Nestled in the Appalachian Mountains of western North Carolina, off the scenic Blue Ridge Parkway, is the Spruce Pine Mining District one of the richest deposits of gems and minerals. Of these minerals, over 300 varieties are on display at the Museum of North Carolina Minerals including emerald, amethyst, sapphire, garnet, kaolin, quartz, mica, and feldspar. Interactive displays address the history of geology and mining in the region.
The Spruce Pine Mining Area is a particularly unique part of the Appalachian Mountains geology. These mountains formed 480 million years ago—in comparison, the Himalayas formed around 50 million years ago. Over time, these ancient mountains–which are thought to have once rivaled the height of the Alps and Rockies–have been warn and weathered into the smoother and forested slopes of today.
While the Appalachians may be better known for the coal veins running from Pennsylvania to West Virginia, the Spruce Pine Mining District is uniquely rich in gems and minerals. The mining district’s remarkable geology is the result of tectonic activity 380 million years ago. Friction between African and North American plates forced rich molten rock up through cracks in the crust to form the veins of gems and minerals that are mined today. The result was the 25-mile-long district, spanning Mitchell, Yancey, and Avery counties. Along with the molten rock, the absence of water in the area meant that the quartz has very few impurities, which makes the quartz so desirable for semiconductors and fiber optics.
The wide ranging and rich deposits of the Spruce Pine Mining District have drawn varied mining operations with shifting focus as uses and demand for different commodities have shifted. In the early days, mineral laden rock was mined, sorted, and loaded on rail ways by hand for manufacturing in Ohio, Tennessee, Connecticut, or New Jersey. By 1940, a road allowed trucks to access the mines, traveling along Crabtree creek and falls so that, even today, minerals travel “down the crabtree.” While emerald, amethyst, sapphire, and garnet draw and sell well to visitors, the true moneymakers of the district were and continue to be mica, feldspar, and quartz.
Mica is mined for everything from insulation, tires, to sparkly paint. Even 2,000 years ago, American Indians dug tunnels to collect mica, used in bead, belts, and currency. As settlers moved into the community and found such a plentiful supply of mica and uses for it, there was a boom in mica mines in the area from 1860s until the 1960s. In 1910, a pound of sheet mica sold for 11.5 cents. Large pieces of mica would be set aside by miners for sale, but children often roamed scrap heaps to collect small, overlooked pieces of mica for spare money. Mica miners even found exemption from the draft in WWII as mica was needed for radio tubes. Yet, Mica production wained shortly after WWII, as solid state electronics replaced mica dependent technology.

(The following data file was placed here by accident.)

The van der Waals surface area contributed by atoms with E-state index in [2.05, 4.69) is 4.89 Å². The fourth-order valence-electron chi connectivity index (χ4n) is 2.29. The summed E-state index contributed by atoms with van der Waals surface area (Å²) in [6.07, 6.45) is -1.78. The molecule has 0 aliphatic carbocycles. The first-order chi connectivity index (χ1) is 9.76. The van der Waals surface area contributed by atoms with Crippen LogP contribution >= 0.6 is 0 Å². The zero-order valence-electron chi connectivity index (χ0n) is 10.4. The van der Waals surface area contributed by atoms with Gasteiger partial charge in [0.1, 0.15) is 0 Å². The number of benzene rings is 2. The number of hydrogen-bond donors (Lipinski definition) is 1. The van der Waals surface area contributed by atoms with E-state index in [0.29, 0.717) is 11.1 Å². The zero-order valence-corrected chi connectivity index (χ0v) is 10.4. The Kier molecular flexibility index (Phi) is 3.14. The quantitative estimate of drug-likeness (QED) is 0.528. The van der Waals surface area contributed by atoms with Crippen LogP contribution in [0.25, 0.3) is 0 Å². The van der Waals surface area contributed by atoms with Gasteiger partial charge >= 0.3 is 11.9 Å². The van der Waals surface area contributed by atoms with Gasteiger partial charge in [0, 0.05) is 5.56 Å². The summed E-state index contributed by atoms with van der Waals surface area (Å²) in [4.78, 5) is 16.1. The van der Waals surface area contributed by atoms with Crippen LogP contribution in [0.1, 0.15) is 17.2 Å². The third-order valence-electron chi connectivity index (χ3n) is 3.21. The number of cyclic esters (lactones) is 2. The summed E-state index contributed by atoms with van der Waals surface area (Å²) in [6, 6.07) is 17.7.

Feldspar is a similarly versatile mineral in the Spruce Pines Mining District. The light, powdery mineral is used in glassmaking, ceramics, plastics, and rubber. Feldspar had been used by Native Americans for centuries in their pottery. It was discovered in the area by William Dibbell, at the Flat Rock mica mine. The early 1900s saw the rise of feldspar for use in commercial pottery. Even the celebrated English producer of fine china, Wedgwood, used the “Cherokee Clay” in their blue ware as early as 1867. by 1917, North Carolina was the largest producer of feldspar in the states. Even today, feldspar is minded to improve hardness and durability in glass, lowering the melting temperature of ceramics, and other purposes.
Spruce Pine’s uniquely pure quartz has become a particularly desirable mineral for recent mining operations. High quality quartz is mined for silicon chips in computers. Indeed, the quartz is of such unparalleled purity that most computer chips from around the world use Spruce Pine quartz. Pick up any cell phone, tablet, or computer, and the odds are high that it has some Spruce Pines quartz in it. As of 2009, Spruce Pine quartz could be sold for as much as $50,000 a ton.
While a relatively small museum, the displays at the Museum of North Carolina Minerals are fresh, informative, and highly engaging. Many specimens of gems and minerals at the museum are sourced from the Spruce Pine Mining District, while others can be found here. Visitors lean about these rocks from the global scale of plate tectonics, which shaped the Appellation Mountains, to the microscopic level, as atoms form elements. Displays analyze properties of assorted gems and minerals, from conductivity—a metal’s ability to conduct electricity—, radioactivity, to phosphorescence.
Along with its coverage of local geology and mining, the museum has a small display commemorating this regions roll in the Revolutionary War. Gillespie Gap was an important stop for revolutionary fighters on their way to the Battle of Kings Mountain, where the left wing of Cornwallis’s army was defeated—a noteworthy turning in the Revolutionary War’s Southern Campaign. Every September, the museum plays host to historical actors portraying “Overmountain Men,” the Eastern Tennessee and North Carolina men who collected in this mountain gap and marched to Kings Mountain.
The museum is a quick but engaging stop along the Blue Ridge Parkway.
Mining in the Mountains
After visiting the Museum of North Carolina Minerals, take an opportunity to drive north west on 226. From the highway, one can easily view a massive mining operation on Pine Mountain. One cannot get much closer to the mine site than the highway but the view still conveys the awesome scale of this operation. This is one of the major mining works for feldspar and quartz in the area. The high purity quartz mined here is used in electronics around the world.
To Learn more about mining in the Blue Ridge Mountains of Western North Carolina, we recommend reading Down the Crabtree by